Majidi and Malen acknowledge the efforts of lead authors Michael Bartlett, Navid Kazem, and Matthew Powell-Palm in performing this multidisciplinary work. They also acknowledge funding from the Air Force, NASA, and the Army Research Office.

Here’s a link to and a citation for the paper,

High thermal conductivity in soft elastomers with elongated liquid metal inclusions by Michael D. Bartlett, Navid Kazem, Matthew J. Powell-Palm, Xiaonan Huang, Wenhuan Sun, Jonathan A. Malen, and Carmel Majidi.  Proceedings of the National Academy of Sciences of the United States of America (PNAS, Proceedings of the National Academy of Sciences) doi: 10.1073/pnas.1616377114

This paper is open access.

Disorderly conduct amongst electrons

An Oct. 7, 2016 news item on Nanowerk highlights some research from A*STAR (Singapore’s Agency for Science and Technology Research), Note: A link has been removed,

Solid materials whose atoms are arranged in a well-ordered crystalline structure are usually better conductors of electricity than randomly structured, or amorphous, solids. Recently, however, A*STAR researchers found that iron-tellurium (FeTe) breaks this rule, displaying higher conductivity, and optical reflectivity, in the amorphous phase.

A recent study, published in the journal Acta Materialia (“Unravelling the anomalous electrical and optical phase-change characteristics in FeTe”), describes their efforts to understand why FeTe’s behavior is counterintuitive to expectations.

Iron-tellurium conducts electricity best when in a disordered amorphous phase. ©KTSDESIGN/Science Photo Library/Getty Courtesy: A*STAR

Iron-tellurium conducts electricity best when in a disordered amorphous phase. ©KTSDESIGN/Science Photo Library/Getty Courtesy: A*STAR

An Oct. 7, 2016 A*STAR press release, which originated the news item, explains more,

FeTe is a phase-change material, with the ability to rapidly switch its state from crystalline to amorphous and back again when it is heated or cooled, a property which makes it useful for data storage and memory applications. Conventional phase-change materials such as germanium-antimony-tellurium (GST), commonly used in rewritable DVDs, display higher optical reflectivity and electrical conductivity in their crystalline state because the highly-ordered structuring of atoms in the crystal results in more electron vacancies, or holes, that act as charge carriers.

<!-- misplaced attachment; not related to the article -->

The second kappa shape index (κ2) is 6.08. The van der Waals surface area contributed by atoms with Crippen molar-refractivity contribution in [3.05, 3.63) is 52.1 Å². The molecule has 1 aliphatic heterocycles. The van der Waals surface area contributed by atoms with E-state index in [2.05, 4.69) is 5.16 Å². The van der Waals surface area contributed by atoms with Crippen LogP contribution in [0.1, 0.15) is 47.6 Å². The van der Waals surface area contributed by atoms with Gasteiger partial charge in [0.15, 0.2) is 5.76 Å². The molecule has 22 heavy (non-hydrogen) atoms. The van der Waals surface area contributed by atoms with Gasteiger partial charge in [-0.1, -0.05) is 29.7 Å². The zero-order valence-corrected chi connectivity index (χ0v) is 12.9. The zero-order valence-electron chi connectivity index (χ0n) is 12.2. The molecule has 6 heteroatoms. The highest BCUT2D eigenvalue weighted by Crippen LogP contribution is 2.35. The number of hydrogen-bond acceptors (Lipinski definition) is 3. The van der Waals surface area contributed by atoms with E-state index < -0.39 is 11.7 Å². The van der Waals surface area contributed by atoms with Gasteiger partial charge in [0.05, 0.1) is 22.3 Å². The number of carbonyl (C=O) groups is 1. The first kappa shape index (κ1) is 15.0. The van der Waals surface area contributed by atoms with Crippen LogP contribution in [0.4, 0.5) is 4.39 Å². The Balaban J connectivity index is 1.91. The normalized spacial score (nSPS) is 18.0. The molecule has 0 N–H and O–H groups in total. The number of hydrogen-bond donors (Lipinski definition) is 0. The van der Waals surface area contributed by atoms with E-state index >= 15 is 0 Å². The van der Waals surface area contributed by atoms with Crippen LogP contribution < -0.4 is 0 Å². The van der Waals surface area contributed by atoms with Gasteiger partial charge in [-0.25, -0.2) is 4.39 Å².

“FeTe behaves differently from other phase-change materials,” explains Kewu Bai at the A*STAR Institute of High Performance Computing, who worked on the project with scientists from the National University of Singapore. “We hypothesized that these unusual characteristics may be connected with the behavior of ‘lone-pair’ electrons. This refers to a pair of electrons from any one atom that are not involved in the bonding of materials.”

The team prepared thin films of FeTe at room temperature to produce amorphous structures, and at 220 degrees Celsuis to acquire crystalline samples, and showed that the films could be flipped between the two states using a fast pulsing laser. They analyzed the molecular structure of the different films using X-ray spectroscopy, electron microscopy and first-principle calculations to investigate these unusual properties of FeTe.

The researchers confirmed the existence of lone-pair electrons in both the amorphous and crystalline phases. In the crystalline phase, where Te and Fe atoms were strongly bonded in a regular lattice, electrons were engaged in strong hybridization, meaning their orbitals overlapped and caused their electrons to localize. Thus, lone-pair electrons were incorporated as part of the integral structure.

In contrast, when FeTe entered its amorphous phase, some Te atoms were orientated so that their lone-pair electrons delocalized from the atoms, resulting in holes that acted as charge carriers.

“We are hopeful that FeTe could prove to be useful material for phase-change memory,” says Bai. “It could also act as an effective thermo-electric material, generating electric current in response to temperature.”

Here’s a link to and a citation for the paper,

Unravelling the anomalous electrical and optical phase-change characteristics in FeTe by H.W. Ho, P.S. Branicio, W.D. Song, K. Bai, Teck L. Tan, R. Ji, Y. Yang, P. Yang, Y.H. Du, M.B. Sullivan. Acta Materialia Volume 112, 15 June 2016, Pages 67–76  http://dx.doi.org/10.1016/j.actamat.2016.04.017

This paper is behind a paywall.